Publication details [#1788]

Allan, Kathryn. 2007. On the diachronic development of metonymy.
Publication type
Unpublished manuscript
Publication language
Place, Publisher
Salford, Greater Manchester, U.K.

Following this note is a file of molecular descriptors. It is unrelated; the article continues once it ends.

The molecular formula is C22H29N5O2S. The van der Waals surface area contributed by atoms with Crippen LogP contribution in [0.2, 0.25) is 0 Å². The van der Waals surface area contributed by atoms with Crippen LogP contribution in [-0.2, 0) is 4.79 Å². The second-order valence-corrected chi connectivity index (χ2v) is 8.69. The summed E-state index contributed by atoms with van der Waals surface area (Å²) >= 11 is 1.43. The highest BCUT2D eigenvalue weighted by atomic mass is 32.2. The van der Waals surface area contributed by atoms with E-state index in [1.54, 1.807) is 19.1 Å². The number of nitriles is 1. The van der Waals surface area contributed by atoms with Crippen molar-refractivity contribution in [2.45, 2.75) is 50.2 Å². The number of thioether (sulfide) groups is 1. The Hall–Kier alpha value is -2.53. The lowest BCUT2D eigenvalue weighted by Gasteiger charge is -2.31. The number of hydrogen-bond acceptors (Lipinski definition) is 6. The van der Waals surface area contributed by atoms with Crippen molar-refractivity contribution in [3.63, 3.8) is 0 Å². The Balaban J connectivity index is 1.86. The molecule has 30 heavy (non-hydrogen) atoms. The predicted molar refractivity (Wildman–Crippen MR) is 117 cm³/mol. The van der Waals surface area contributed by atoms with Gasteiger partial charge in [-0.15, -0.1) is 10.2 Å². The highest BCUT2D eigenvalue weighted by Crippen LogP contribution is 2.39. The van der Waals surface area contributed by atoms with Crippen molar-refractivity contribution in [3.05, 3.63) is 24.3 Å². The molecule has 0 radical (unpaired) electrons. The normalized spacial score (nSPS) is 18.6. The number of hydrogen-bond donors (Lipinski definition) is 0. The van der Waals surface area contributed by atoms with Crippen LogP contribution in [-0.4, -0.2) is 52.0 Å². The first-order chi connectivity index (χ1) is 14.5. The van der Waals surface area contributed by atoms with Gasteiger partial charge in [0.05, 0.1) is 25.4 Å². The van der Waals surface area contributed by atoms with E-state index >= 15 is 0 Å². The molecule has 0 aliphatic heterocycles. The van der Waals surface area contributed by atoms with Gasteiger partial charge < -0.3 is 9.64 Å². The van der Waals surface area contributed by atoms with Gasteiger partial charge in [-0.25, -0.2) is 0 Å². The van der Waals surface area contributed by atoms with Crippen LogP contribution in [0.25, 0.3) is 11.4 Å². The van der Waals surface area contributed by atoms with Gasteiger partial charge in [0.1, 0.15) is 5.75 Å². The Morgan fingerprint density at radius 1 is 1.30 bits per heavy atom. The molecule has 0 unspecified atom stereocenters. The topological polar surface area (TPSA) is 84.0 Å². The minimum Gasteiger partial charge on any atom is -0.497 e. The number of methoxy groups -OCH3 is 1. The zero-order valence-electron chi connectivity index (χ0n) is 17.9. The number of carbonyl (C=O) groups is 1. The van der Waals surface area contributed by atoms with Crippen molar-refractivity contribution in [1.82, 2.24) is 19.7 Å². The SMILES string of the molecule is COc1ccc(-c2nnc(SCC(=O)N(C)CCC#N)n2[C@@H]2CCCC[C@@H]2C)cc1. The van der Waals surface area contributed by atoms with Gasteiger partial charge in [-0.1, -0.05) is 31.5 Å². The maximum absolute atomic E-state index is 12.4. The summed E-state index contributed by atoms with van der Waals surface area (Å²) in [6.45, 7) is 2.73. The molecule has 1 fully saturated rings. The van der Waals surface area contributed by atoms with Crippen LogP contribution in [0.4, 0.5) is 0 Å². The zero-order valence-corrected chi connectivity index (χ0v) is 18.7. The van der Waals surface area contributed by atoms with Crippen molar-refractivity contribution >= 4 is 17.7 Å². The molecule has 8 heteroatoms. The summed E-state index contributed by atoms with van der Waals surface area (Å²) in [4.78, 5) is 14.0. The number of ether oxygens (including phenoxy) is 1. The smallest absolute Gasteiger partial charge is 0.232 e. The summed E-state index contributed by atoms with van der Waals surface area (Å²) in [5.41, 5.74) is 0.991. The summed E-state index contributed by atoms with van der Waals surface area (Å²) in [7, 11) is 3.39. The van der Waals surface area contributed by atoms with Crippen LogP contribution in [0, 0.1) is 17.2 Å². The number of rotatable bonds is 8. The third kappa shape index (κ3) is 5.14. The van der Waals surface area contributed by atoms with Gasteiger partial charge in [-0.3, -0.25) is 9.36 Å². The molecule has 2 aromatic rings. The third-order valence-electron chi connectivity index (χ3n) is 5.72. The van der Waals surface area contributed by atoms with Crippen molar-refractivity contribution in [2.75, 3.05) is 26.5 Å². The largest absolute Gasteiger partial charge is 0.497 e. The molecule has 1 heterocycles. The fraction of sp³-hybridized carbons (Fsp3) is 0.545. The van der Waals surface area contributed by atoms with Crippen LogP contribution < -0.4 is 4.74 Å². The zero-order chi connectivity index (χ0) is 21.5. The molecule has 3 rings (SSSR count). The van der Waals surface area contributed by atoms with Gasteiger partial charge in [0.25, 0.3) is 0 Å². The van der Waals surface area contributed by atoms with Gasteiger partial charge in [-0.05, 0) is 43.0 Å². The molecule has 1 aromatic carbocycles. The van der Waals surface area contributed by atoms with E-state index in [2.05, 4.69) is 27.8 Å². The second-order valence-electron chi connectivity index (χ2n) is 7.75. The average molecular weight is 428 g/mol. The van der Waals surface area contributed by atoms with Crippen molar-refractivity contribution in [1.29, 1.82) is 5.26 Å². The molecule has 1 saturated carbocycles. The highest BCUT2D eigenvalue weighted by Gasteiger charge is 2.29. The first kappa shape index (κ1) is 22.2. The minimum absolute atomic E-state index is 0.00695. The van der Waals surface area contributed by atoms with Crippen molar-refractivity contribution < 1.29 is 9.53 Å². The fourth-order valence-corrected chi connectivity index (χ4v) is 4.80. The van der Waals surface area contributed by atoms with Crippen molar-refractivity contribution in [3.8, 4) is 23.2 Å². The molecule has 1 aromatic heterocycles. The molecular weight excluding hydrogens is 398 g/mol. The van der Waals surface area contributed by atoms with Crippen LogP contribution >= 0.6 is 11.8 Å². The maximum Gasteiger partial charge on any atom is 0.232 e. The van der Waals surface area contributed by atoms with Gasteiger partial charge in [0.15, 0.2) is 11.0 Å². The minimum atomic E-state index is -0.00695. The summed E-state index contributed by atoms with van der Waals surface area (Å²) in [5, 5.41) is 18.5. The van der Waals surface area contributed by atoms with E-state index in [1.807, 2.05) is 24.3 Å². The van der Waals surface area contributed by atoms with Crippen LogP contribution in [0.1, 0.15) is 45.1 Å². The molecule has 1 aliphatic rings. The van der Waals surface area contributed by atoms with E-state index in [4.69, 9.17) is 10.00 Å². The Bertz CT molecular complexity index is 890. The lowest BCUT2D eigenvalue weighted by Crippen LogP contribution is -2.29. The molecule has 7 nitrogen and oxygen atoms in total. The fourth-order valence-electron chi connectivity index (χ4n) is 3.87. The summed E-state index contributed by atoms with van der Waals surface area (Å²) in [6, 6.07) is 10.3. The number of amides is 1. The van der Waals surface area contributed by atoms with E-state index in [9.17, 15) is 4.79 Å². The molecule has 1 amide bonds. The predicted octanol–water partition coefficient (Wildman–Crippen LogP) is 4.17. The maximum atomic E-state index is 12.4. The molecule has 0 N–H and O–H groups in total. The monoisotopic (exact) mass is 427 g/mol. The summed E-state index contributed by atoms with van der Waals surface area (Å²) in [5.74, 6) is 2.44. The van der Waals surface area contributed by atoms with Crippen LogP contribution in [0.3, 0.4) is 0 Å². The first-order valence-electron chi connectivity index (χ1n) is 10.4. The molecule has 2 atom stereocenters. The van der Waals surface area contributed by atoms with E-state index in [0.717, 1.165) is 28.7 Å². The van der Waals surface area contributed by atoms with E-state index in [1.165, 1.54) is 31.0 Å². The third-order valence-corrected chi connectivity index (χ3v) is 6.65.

Recently, it has been noted by several scholars that the distinction between metaphor and metonymy is not always clear-cut, and that these should be considered as forming a continuum with some 'fuzzy' cases falling between the two categories (e.g. Radden 2002). Many metaphors are motivated by metonymy, and Barcelona (2000) has suggested that it is plausible that this is the case for all conceptual metaphors. This may go some way towards explaining why it is not always possible to evidence a clear 'A to B' mapping from concrete source to abstract target for all metaphorical mappings; scholars including Allan (2005) and Shindo (2003) have noted problematic cases that may not fit in with commonly observed patterns of metaphorical mapping. However, there has been relatively little work investigating the diachronic development of metonymy. Although it has been observed that metonymy is a common trigger for semantic change (eg Hanks 2006), it is not clear whether metonymical mappings always involve clear stages of semantic development that are diachronically separate, or whether the nature of metonymy results in a much 'messier' situation where several metonymically related senses of a lexical item surface around the same time. This paper considers issues relating to the development of particular metonymies in a diachronic context, and examines whether it is possible to evidence and trace the life-span of a metonymical mapping using lexicographical and early corpus material. It is argued that a diachronic perspective can be helpful and valuable in formulating and testing theories of metonymy, and exploring the relationship between metaphor and metonymy. (Kathryn Allan)